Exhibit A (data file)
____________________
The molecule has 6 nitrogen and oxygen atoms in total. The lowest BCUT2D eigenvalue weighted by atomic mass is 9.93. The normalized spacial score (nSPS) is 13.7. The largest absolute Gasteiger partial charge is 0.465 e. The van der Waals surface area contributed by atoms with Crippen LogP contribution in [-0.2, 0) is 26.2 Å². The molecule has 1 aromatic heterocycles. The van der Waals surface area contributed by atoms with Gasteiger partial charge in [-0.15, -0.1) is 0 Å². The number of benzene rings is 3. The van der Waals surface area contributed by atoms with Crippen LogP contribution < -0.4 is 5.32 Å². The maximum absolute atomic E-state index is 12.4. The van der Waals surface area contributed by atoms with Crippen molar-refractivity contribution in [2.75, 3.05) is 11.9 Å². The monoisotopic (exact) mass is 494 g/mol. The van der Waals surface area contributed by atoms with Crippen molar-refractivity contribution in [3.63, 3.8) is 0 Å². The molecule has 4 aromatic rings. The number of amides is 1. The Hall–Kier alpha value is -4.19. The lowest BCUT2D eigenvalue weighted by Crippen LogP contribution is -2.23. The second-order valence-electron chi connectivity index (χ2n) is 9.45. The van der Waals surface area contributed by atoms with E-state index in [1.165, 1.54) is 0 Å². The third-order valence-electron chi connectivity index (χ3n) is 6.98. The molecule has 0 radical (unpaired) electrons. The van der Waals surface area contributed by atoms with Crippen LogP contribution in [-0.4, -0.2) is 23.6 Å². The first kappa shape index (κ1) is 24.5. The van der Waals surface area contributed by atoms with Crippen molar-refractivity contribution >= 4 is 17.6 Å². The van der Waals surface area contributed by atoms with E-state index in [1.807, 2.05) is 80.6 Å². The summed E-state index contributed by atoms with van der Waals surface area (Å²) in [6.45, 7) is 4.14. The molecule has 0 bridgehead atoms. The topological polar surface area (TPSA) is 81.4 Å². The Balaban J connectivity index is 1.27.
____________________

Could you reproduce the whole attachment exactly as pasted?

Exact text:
The molecule has 6 nitrogen and oxygen atoms in total. The lowest BCUT2D eigenvalue weighted by atomic mass is 9.93. The normalized spacial score (nSPS) is 13.7. The largest absolute Gasteiger partial charge is 0.465 e. The van der Waals surface area contributed by atoms with Crippen LogP contribution in [-0.2, 0) is 26.2 Å². The molecule has 1 aromatic heterocycles. The van der Waals surface area contributed by atoms with Gasteiger partial charge in [-0.15, -0.1) is 0 Å². The number of benzene rings is 3. The van der Waals surface area contributed by atoms with Crippen LogP contribution < -0.4 is 5.32 Å². The maximum absolute atomic E-state index is 12.4. The van der Waals surface area contributed by atoms with Crippen molar-refractivity contribution in [2.75, 3.05) is 11.9 Å². The monoisotopic (exact) mass is 494 g/mol. The van der Waals surface area contributed by atoms with Crippen molar-refractivity contribution in [3.63, 3.8) is 0 Å². The molecule has 4 aromatic rings. The number of amides is 1. The Hall–Kier alpha value is -4.19. The lowest BCUT2D eigenvalue weighted by Crippen LogP contribution is -2.23. The second-order valence-electron chi connectivity index (χ2n) is 9.45. The van der Waals surface area contributed by atoms with E-state index in [1.165, 1.54) is 0 Å². The third-order valence-electron chi connectivity index (χ3n) is 6.98. The molecule has 0 radical (unpaired) electrons. The van der Waals surface area contributed by atoms with Crippen LogP contribution in [-0.4, -0.2) is 23.6 Å². The first kappa shape index (κ1) is 24.5. The van der Waals surface area contributed by atoms with Crippen molar-refractivity contribution >= 4 is 17.6 Å². The van der Waals surface area contributed by atoms with E-state index in [1.807, 2.05) is 80.6 Å². The summed E-state index contributed by atoms with van der Waals surface area (Å²) in [6.45, 7) is 4.14. The molecule has 0 bridgehead atoms. The topological polar surface area (TPSA) is 81.4 Å². The Balaban J connectivity index is 1.27.